Continuing in the blog series on theodicy, based on Thomas G. Long’s book, What Shall We Say? Evil, Suffering, and the Crisis of Faith…
Chapter Five: Howl: Job and the Whirlwind
Long quotes David Robertson, author of The Book of Job: A Literary Study, Terrance W. Tilley, author of The Evils of Theodicy, and David B. Burrell, author of Deconstructing Theodicy: Why Job Has Nothing to Say to the Puzzle of Suffering, to suggest the possibility that the book of Job is not supposed to be a theodicy, and those who approach the book as a theodicy will find it “problematic and ultimately disappointing.” Long writes that according to Burrell, “a principal function of Job is to deconstruct all of the ‘sober efforts of philosophers to construct theories’ that defend the character of God.”
Long looks at the book of Job as a stage play or tall tale, “employing the classic comedic technique of exaggeration,” a heavily edited “jumble of genres” including epic poetry and dialogue. Long writes,
Job’s “perfect world” was built upon the assumption that God plays by a set of moral rules that are widely publicized and known to humanity. As long as a person, like Job, obeys those rules, or engages in acts of purification when one of those rules may have inadvertently been broken, then God can be trusted to “play fair” and to preserve and protect. The problem, however, was that God broke the rules. The destruction and suffering experienced by Job came as the direct result of divine behavior, which as far as the agreed-upon rules go, was definitely in foul territory… God’s behavior broke the Humpty Dumpty world apart, and it makes no sense whatsoever to end the story by pretending that it could be put back together again. The plot of the story itself has destroyed the foundation upon which that world was built.
Philosopher Richard Rorty defines deconstruction as “the way in which the ‘accidental’ features of a text can be seen as betraying, subverting, its purportedly ‘essential’ message.” If I understand Long’s position correctly, then the essential message of Job, as a theodicy, fails because the text basically unravels itself.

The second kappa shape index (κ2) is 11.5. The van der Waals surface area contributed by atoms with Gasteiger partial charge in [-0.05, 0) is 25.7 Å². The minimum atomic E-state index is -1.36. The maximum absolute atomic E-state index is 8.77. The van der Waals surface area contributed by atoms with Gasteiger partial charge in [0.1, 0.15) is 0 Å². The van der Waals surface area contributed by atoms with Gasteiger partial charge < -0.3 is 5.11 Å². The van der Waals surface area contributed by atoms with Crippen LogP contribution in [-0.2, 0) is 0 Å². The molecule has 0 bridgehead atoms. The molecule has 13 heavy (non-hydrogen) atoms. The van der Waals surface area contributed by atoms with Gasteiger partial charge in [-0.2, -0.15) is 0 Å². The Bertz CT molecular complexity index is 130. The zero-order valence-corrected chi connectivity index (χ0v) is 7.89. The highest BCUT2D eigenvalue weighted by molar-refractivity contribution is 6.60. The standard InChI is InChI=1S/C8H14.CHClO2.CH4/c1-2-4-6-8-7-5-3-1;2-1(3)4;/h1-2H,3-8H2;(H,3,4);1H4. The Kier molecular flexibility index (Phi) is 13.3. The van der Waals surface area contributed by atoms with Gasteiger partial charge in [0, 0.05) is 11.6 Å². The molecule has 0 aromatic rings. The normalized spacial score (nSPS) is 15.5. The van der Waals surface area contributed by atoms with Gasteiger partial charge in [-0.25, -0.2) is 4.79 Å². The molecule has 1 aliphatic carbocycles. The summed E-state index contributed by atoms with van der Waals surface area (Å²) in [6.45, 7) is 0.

Job’s friends, Eliphaz, Bildad, and Zophar, each give Job opinions and advice about Job’s awful situation. Long writes, “As we witness this drama, it gradually dawns on us is that what separates Job from his friends is that Job loves God. His friends love the religious system, but Job loves God. Unlike them, Job is willing, if he must, to give up his theology, but he will not give up on his God.”
A fourth friend of Job’s, Elihu, delivers what Long calls “the false denouement,” basically repeating the ideas that have already been presented by the other three, according to Long. I am surprised at Long’s take on Elihu, and how he says Elihu “is all wind-up and no pitch.”
Elihu is a young man among elders, yet he is bold enough to say, “But not one of you has proved Job wrong; none of you has answered his arguments.” Although I don’t necessarily agree with all of Elihu’s ideas, I can totally identify with Elihu’s position, because this blog exists for the same reasons as Elihu’s monologue, that is “For I am full of words, and the spirit within me compels me; inside I am like bottled-up wine, like new wineskins ready to burst. I must speak and find relief; I must open my lips and reply. I will show no partiality, nor will I flatter anyone…”
Elihu offers this nugget of wisdom: “The Almighty is beyond our reach and exalted in power; in his justice and great righteousness, he does not oppress.”
And as soon as Elihu is finished, God shows up.
I’ll continue my review of chapter five next time…
Other blogs in this series: Evil, Suffering, and the Crisis of Faith (Guest Blogger Mary Vanderplas), The Shaking of the Foundations, The Impossible Chess Match, The Climax of All Misnomers, Road Hazards, The Soul’s Complaint, Awakening, by Asia Samson, Running a Thousand Miles for Freedom, David Will Live Again, and Fellow Pilgrims.
Next blog in this series: Christ is the Yes of the Universe